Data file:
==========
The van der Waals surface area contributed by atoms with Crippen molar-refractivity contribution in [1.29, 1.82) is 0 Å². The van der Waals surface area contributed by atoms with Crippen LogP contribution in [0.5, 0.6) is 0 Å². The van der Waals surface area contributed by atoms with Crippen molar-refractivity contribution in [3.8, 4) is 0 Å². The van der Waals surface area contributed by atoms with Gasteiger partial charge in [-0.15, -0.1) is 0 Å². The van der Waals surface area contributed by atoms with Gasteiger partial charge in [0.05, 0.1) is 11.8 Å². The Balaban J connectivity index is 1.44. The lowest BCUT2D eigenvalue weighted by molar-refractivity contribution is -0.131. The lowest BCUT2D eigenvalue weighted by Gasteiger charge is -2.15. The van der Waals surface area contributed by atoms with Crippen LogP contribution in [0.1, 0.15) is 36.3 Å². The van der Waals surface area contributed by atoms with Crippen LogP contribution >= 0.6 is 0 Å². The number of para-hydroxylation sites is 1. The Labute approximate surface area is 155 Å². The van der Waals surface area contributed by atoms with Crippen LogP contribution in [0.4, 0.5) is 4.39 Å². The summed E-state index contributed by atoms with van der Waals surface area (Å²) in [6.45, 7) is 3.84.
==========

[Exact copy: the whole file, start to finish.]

The van der Waals surface area contributed by atoms with Crippen molar-refractivity contribution in [1.29, 1.82) is 0 Å². The van der Waals surface area contributed by atoms with Crippen LogP contribution in [0.5, 0.6) is 0 Å². The van der Waals surface area contributed by atoms with Crippen molar-refractivity contribution in [3.8, 4) is 0 Å². The van der Waals surface area contributed by atoms with Gasteiger partial charge in [-0.15, -0.1) is 0 Å². The van der Waals surface area contributed by atoms with Gasteiger partial charge in [0.05, 0.1) is 11.8 Å². The Balaban J connectivity index is 1.44. The lowest BCUT2D eigenvalue weighted by molar-refractivity contribution is -0.131. The lowest BCUT2D eigenvalue weighted by Gasteiger charge is -2.15. The van der Waals surface area contributed by atoms with Crippen LogP contribution in [0.1, 0.15) is 36.3 Å². The van der Waals surface area contributed by atoms with Crippen LogP contribution >= 0.6 is 0 Å². The number of para-hydroxylation sites is 1. The Labute approximate surface area is 155 Å². The van der Waals surface area contributed by atoms with Crippen LogP contribution in [0.4, 0.5) is 4.39 Å². The summed E-state index contributed by atoms with van der Waals surface area (Å²) in [6.45, 7) is 3.84.